I don’t use color wheels much, but they can be a great way to see the relationship between different colors and think about those shades in terms of warm versus cool. The thing is that as an artistic guide for mixing paints or picking out which tie goes best with your outfit – it’s pretty limited!
In this post, I discuss the reasons why color wheels aren’t that useful for mixing colors. If you’re having trouble mixing purple or brown and don’t want to read about basic information on how they work, feel free to just skip ahead!
I’ll catch up with some vital background info below before getting into what exactly goes wrong when we mix paints using a traditional technique where brushes serve as our tool of choice (which can get expensive).
What Is a Color Wheel and How Does It Work?
A color wheel is an arrangement of colors on a circle that has been divided into 12 sections. There are three primary colors spaced evenly apart. They can be mixed together to create the secondary shades in-between them and their own personalized tertiary hues with different ratios between those pairs at your disposal!
If you’re feeling creative (and maybe even bored), think about how many ways there might be to break down each step from start combo all the way through completion – it’s really up for grabs what order things will happen in and what colors will come out on top!
Types of Color Wheels
You can find a color wheel for mixing paints or use the primary colors of light. Additive mixing is what’s seen on your computer screen, TV, and phone- all those things that make everything look so bright!
The process of subtractive color mixing starts with white light and filters out parts of the spectrum to get the desired shade. They work differently, so there’s no such thing as applying rules from additive colors here!
If you are using Photoshop or another program, it might not surprise you that yellow will result if you mix red and green. But in painting, this doesn’t always happen. We can never know what happens when two paints are mixed together without trying them ourselves first hand (and sometimes even after!).
Painters Use What Color Wheel, Anyway?
Painters use the color wheel that has red, yellow, and blue as its primary colors. This may be popular among painters, but it’s not an accurate representation of how subtractive mixing works either- there are other better options out there like CMY (cyan magenta). If you want to paint with these colors, I recommend using a different one called Crayons Marker Set for Painting Your Own masterpiece!.
Primary colors are base colors that you can’t mix with other colors. In other words, if they’re not already in the palette, then it means one is mixing them! Magenta works better when mixed with purple and violet shades to create new combinations but may be combined as transparent reds or oranges for use on their own.
Why the Color Wheel Doesn’t Work for Color Mixing in 5 Easy Steps
You might be thinking that a color wheel is a perfect tool for beginners, but I have some bad news. While they can help you figure out how colors relate to each other and see what mixing combinations would look like in your workspace or on paper -I don’t think this type of knowledge leads to accurate matching skills!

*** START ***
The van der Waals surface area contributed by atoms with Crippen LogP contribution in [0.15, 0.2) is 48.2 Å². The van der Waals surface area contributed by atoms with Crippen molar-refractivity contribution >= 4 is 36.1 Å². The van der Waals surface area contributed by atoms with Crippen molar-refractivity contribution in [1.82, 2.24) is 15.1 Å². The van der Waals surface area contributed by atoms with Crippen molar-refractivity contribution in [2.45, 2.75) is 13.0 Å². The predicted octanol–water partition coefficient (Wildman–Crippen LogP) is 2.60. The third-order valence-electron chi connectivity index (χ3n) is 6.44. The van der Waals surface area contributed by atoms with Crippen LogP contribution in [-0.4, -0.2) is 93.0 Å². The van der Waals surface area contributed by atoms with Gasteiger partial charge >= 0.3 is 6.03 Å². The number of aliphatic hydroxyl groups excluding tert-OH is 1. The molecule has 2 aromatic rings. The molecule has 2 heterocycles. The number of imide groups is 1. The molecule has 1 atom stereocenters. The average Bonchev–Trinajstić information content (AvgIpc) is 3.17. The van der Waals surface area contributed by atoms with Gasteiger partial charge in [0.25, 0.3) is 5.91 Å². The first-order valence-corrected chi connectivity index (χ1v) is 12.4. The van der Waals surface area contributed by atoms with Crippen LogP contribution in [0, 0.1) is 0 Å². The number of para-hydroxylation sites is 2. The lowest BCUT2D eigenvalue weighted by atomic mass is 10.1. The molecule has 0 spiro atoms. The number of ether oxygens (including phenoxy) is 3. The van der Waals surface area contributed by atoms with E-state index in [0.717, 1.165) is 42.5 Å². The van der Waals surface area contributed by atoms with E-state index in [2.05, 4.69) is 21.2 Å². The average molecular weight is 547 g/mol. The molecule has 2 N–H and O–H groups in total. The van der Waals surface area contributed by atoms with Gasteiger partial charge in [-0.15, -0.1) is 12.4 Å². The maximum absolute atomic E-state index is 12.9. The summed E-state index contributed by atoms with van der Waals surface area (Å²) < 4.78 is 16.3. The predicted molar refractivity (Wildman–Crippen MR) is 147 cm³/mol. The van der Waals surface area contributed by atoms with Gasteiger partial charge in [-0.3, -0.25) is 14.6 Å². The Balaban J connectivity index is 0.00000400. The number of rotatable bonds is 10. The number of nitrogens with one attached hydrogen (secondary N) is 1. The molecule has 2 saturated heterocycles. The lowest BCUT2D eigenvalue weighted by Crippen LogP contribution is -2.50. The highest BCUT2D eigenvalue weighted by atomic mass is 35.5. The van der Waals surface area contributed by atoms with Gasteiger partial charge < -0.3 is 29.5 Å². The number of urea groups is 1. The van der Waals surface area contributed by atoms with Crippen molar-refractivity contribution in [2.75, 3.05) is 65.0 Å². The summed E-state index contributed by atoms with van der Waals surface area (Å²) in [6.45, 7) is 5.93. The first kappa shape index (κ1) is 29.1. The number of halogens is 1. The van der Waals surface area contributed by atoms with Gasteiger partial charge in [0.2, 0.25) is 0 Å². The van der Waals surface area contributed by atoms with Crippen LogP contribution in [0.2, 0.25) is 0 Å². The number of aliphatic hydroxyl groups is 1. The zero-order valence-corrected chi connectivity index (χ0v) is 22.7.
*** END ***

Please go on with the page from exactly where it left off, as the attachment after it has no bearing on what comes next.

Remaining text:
Step 1: The names of the colors on the color wheel are general terms
When you look at the colors on a color wheel, they all seem very basic and boring. Some of these names might be generic enough for some purposes but not others; for example, “blue” doesn’t really help an artist when there are so many shades to choose from! But don’t worry because art supply stores have over 100 different hues in stock – this makes it easy as pie (or cake?) figuring out which blue will work best with your painting project.
Which Blue Is a Primary Color?
Cyan is the primary color in this model. You can buy it by itself or with phthalo blue. With phthalo blue, the color is more noticeable and doesn’t mix in white to make light colors.
Phthalo blue is a type of paint that has two different shades, red and green. It’s the color you want for your artwork! I recommend using Phthalocyanine Green because it allows more transparency compared to other colors on our list below. The following are some brands with matching paints:
Below I have listed many different colors of paint that include phthalocyanines/phthalic. But there is not much difference between them when mixing purples or violets. Magenta will work just as well for these colors, but you could also use orange.
- Phthalo Blue (Red Shade)
- Phthalo Blue (Green Shade)
- Ultramarine Blue
- Cobalt Blue
- Cerulean Blue
- Anthraquinone Blue
- Prussian Blue
- Primary Blue
- Light Blue Permanent
- Manganese Blue
- Azurite Hue
- Brilliant Blue
Step 2: The Primary Colors on the Color Wheel Are Frequently Inaccurate
The colors of paint are infinite, but my recommendations are based upon practical experience with mixing paints. That’s the approach that I take in my videos – just test out whatever theory there is and see if it works! Sometimes these color wheels will use dark blue for primary blue (like Ultramarine Blue).
Use Magenta for mixing purple if you want a vibrant green.
The limitation of Ultramarine Blue is when you combine it with other colors, like yellow or red; these produce dull/duller greens than what’s seen in landscape paintings.
I use it as a shortcut because if you start with Phthalo Blue and mix it with yellow, then from there on out, things become more straightforward. You just have to add red or Magenta to make colors darker – an easy task for any artist! Starting off by using Ultramarine saves time too, but is that really what we want our artists spending their days doing? Anyway… I’m not going into detail about the science here (though I do enjoy sharing anything related) so let me know your thoughts on this subject down below 🙂
Red and Blue Make What Color?
There’s a reason why you don’t see purple paint colors. When mixing red and blue, it produces either brown or dull grayish-purple hues – depending on how much each color is added to the other mixture!
If you add a small amount of blue to red, it creates brown. Adding bluer will make the color turn from light-medium tinted with hints or pink hues at its edges into an earthy shade that is much deeper and richer in tone – as if burned out by firelight against dark woods.
The demonstration video I created for this experiment shows how easy it can be!
Next, I mix them together to see if they match what’s on the color wheel.
Many color wheels show that when people use paints, they can get vivid purples and violets. But my friend tried it and found something interesting: The range of colors available just isn’t excellent (lacking in vibrancy).
For example, this photo shows light pinks rather than vibrant ones; there’s also no contrast between nearby light sources, which would give us our next clue about how these paint tubes were made!
A lot of beginners feel frustration from trying to mix purple. For example, you can’t get a vibrant color out because the red dominates your mixture–you’ll end up with more brown or maroon instead! Two things need to be changed to solve this problem: how much the colors are mixed and how far apart they are on the screen.